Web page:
Operation to treat urethral stricture
A urethral stricture is a narrowing of the calibre of the urethra. The stricture is made up of scar tissue. This commonly occurs in the bulbar urethra. It can occur after catheterisation, prostate or bladder surgery, or trauma. Some men have a congenital stricture, which develops early in life.
A urethroplasty is a definitive operation to treat urethral stricture.
As an initial treatment, many men will have an Optical Urethrotomy, a minor internal procedure using a camera to incise or cut the scar tissue that causes a stricture. However, a urethrotomy, while a minor procedure, does not cure or remove scar tissue. If a urethral stricture comes back after an optical urethrotomy, we often discuss a urethroplasty.
Bulbar Urethroplasty procedure
Urethral strictures commonly occur in the bulbar urethra. This is the dependent part of the urethra downstream from the prostate. Strictures occur here due to a lack of blood supply. A urethroplasty is performed via an incision in the perineum, (the skin between the testicles and anus). Before surgery, a urethrogram will take place. This is an x-ray using dye to define the length of the stricture, its position, and whether there are any other issues in the urethra. The urethrogram helps us to plan surgery, although the final decision as to what type of surgery we will perform is made during the operation.
If at all possible, we try and perform an anastomotic urethroplasty. This involves cutting out the scar tissue and joining the urethra back up. This is a simpler procedure, but there are limitations. If there is a long segment of scar tissue, we cannot perform the anastomotic urethroplasty as this will shorten and/or bend the penis. This is obviously unsatisfactory. An anastomotic urethroplasty commonly takes 60-90 minutes with an overnight stay in the hospital for 1-2 nights. A catheter will be in place for 3 weeks. We perform another urethrogram, to ensure there is no leak at the site of the joint and if no leak, the catheter can be removed.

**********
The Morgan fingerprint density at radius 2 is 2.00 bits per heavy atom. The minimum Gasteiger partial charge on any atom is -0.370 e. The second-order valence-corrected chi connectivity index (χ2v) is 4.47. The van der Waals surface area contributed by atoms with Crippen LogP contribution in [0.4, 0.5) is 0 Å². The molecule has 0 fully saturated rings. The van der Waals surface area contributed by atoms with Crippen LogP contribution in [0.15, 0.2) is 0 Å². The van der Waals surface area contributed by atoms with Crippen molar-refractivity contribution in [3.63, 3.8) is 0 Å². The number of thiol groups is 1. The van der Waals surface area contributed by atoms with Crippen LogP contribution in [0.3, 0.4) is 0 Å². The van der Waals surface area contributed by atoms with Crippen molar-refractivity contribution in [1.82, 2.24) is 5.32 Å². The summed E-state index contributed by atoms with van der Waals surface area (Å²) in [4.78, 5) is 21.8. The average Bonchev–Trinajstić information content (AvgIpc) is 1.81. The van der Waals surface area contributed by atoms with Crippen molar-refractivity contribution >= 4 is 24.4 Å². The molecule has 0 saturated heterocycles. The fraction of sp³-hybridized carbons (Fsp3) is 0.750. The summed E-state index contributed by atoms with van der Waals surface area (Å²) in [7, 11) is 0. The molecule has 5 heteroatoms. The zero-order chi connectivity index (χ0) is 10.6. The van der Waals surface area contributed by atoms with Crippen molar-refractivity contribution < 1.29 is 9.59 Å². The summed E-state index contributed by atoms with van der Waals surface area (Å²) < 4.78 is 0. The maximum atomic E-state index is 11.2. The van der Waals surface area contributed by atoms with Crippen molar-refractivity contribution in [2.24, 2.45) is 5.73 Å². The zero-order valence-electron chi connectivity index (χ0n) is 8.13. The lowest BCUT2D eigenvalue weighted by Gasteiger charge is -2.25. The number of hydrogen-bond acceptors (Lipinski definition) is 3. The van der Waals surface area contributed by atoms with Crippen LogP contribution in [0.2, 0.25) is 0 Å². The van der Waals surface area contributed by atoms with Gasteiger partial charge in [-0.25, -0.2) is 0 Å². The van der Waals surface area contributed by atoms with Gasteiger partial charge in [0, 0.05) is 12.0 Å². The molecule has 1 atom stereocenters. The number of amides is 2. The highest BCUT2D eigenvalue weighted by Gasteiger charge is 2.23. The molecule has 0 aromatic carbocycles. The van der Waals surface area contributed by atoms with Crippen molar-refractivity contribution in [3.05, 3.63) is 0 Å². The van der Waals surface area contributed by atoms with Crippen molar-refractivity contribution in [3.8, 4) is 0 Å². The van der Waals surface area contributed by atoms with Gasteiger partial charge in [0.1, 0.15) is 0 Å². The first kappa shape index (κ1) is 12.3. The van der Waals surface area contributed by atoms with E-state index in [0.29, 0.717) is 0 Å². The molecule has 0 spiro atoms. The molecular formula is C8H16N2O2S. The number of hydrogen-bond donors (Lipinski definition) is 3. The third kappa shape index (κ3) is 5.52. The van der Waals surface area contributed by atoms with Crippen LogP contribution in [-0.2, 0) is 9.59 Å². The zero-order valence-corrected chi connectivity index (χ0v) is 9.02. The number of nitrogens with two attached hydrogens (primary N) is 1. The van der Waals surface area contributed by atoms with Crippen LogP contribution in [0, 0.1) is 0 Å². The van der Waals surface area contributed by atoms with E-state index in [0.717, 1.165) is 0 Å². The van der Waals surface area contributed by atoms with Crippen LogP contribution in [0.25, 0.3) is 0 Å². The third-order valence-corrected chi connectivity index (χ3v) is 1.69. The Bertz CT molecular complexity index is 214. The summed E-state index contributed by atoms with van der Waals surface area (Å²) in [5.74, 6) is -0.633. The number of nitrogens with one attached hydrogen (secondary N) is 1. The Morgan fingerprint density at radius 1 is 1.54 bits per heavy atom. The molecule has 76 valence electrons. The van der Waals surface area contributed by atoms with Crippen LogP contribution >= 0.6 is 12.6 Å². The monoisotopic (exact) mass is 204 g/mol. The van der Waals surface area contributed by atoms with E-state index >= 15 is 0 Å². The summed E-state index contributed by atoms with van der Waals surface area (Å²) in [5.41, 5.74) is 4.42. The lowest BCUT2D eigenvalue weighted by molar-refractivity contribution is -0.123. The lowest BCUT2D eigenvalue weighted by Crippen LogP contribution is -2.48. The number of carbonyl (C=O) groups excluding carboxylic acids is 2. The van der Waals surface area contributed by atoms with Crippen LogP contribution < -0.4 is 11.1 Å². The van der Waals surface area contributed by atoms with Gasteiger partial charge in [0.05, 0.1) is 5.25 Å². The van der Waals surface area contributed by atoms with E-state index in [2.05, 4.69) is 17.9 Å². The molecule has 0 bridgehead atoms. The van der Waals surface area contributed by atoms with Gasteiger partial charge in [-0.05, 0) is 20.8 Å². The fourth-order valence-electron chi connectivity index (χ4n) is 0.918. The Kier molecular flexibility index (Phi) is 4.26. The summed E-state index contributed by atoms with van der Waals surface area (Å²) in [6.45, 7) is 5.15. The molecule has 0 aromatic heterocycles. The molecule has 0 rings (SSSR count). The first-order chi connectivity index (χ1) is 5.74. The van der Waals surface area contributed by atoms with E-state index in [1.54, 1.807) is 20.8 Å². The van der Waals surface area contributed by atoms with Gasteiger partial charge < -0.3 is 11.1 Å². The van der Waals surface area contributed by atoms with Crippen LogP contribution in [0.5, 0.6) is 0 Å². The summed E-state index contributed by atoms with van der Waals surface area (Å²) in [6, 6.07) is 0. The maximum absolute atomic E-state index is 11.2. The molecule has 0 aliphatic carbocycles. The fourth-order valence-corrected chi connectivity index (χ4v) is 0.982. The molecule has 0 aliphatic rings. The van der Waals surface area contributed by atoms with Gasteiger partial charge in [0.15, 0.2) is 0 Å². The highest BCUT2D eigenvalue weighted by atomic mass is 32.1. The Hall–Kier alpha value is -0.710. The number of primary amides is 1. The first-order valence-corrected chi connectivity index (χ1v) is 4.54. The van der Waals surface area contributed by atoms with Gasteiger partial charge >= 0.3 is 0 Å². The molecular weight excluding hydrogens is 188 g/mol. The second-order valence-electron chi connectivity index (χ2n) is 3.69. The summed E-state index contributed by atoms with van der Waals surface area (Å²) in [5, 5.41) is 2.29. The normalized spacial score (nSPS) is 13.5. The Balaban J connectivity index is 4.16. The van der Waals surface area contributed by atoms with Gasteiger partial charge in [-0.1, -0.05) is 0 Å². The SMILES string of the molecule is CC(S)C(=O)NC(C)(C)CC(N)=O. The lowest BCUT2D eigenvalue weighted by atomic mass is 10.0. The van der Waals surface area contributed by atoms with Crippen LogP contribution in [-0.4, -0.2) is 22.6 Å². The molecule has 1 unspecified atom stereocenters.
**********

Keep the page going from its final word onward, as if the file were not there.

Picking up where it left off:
Urethroplasty using a graft (buccal mucosa, or cheek)
If the urethral stricture is long, we need to use a graft rather than cutting out the scar tissue. The best graft to use is the inside of your cheek. While this sounds painful, men recover rapidly from this. It feels like to have a big mouth ulcer, but you will soon be back to eating toast. A very small proportion of men have ongoing issues with the graft site, but this is rare.
A urethroplasty using a graft is a longer operation, commonly taking 2.5 hours. You may be in the hospital for 2-3 nights. Again, we need to do a urethrogram 3 weeks postoperatively to make sure that there is no leak. There is a higher chance of leak after this type of urethroplasty, and it may be that the catheter stays in longer than 3 weeks.
Urethroplasty is delicate surgery, whether we use a graft or not. It is very important to look after the area and stay away from bikes (including motorbikes) wooden chairs, horses, ride-on mowers, etc. Sitting directly on your perineum puts pressure on the operation site and may compromise the blood supply. This would lead to more scar tissue. A ring cushion is a very important investment! You should avoid heavy lifting and heavy exertion for 4 weeks postoperatively.
Risks of urethroplasty
An anastomotic urethroplasty has a lower complication rate and a higher success rate. With either operation, you will notice bruising and swelling around your perineum and scrotum. The risks after any urethroplasty are incontinence or leakage. This is rare, but if the stricture is close to the sphincter (the muscle that keeps you dry) this risk increases. There is also a risk of erectile dysfunction, but this risk is low. Some men have numbness or sensitivity around the incision, but this usually settles down with time. There is always a risk that you need further surgery. All these risks are higher using when we have to use a graft. Specific to graft surgery, some men notice some leakage after they pass urine.